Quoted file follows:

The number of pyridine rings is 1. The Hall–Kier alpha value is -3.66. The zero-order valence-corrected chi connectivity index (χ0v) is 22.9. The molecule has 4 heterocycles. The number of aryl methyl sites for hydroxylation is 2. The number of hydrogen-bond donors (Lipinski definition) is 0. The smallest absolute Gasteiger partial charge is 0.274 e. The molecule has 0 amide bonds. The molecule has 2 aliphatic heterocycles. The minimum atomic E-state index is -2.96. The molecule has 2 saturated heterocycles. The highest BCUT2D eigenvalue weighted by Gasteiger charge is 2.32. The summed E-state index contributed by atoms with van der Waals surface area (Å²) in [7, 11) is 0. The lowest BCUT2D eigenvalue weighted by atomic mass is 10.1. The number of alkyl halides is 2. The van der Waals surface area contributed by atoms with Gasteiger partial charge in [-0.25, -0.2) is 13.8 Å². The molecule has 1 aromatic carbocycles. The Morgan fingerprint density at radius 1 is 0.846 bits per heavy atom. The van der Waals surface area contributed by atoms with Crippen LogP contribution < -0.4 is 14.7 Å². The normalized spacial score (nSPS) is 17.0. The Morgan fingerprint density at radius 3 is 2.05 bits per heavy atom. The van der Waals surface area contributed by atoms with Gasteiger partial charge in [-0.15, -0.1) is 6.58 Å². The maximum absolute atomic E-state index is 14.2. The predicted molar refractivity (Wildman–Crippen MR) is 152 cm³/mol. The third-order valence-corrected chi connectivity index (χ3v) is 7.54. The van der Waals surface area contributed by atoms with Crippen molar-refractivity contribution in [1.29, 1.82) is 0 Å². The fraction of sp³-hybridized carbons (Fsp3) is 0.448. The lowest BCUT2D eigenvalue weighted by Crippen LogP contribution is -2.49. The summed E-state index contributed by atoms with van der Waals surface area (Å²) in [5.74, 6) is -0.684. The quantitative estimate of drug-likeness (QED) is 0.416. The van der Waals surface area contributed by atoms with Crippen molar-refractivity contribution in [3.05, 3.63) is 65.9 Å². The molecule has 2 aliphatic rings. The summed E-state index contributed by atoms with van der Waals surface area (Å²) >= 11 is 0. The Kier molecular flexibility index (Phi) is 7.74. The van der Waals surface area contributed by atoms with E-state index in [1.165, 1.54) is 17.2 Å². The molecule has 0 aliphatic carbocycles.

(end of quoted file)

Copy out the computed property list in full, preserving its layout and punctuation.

The number of pyridine rings is 1. The Hall–Kier alpha value is -3.66. The zero-order valence-corrected chi connectivity index (χ0v) is 22.9. The molecule has 4 heterocycles. The number of aryl methyl sites for hydroxylation is 2. The number of hydrogen-bond donors (Lipinski definition) is 0. The smallest absolute Gasteiger partial charge is 0.274 e. The molecule has 0 amide bonds. The molecule has 2 aliphatic heterocycles. The minimum atomic E-state index is -2.96. The molecule has 2 saturated heterocycles. The highest BCUT2D eigenvalue weighted by Gasteiger charge is 2.32. The summed E-state index contributed by atoms with van der Waals surface area (Å²) in [7, 11) is 0. The lowest BCUT2D eigenvalue weighted by atomic mass is 10.1. The number of alkyl halides is 2. The van der Waals surface area contributed by atoms with Gasteiger partial charge in [-0.25, -0.2) is 13.8 Å². The molecule has 1 aromatic carbocycles. The Morgan fingerprint density at radius 1 is 0.846 bits per heavy atom. The van der Waals surface area contributed by atoms with Crippen LogP contribution < -0.4 is 14.7 Å². The normalized spacial score (nSPS) is 17.0. The Morgan fingerprint density at radius 3 is 2.05 bits per heavy atom. The van der Waals surface area contributed by atoms with Gasteiger partial charge in [-0.15, -0.1) is 6.58 Å². The maximum absolute atomic E-state index is 14.2. The predicted molar refractivity (Wildman–Crippen MR) is 152 cm³/mol. The third-order valence-corrected chi connectivity index (χ3v) is 7.54. The van der Waals surface area contributed by atoms with Crippen molar-refractivity contribution in [1.29, 1.82) is 0 Å². The fraction of sp³-hybridized carbons (Fsp3) is 0.448. The lowest BCUT2D eigenvalue weighted by Crippen LogP contribution is -2.49. The summed E-state index contributed by atoms with van der Waals surface area (Å²) in [5.74, 6) is -0.684. The quantitative estimate of drug-likeness (QED) is 0.416. The van der Waals surface area contributed by atoms with Crippen molar-refractivity contribution in [3.05, 3.63) is 65.9 Å². The molecule has 2 aliphatic rings. The summed E-state index contributed by atoms with van der Waals surface area (Å²) >= 11 is 0. The Kier molecular flexibility index (Phi) is 7.74. The van der Waals surface area contributed by atoms with E-state index in [1.165, 1.54) is 17.2 Å². The molecule has 0 aliphatic carbocycles.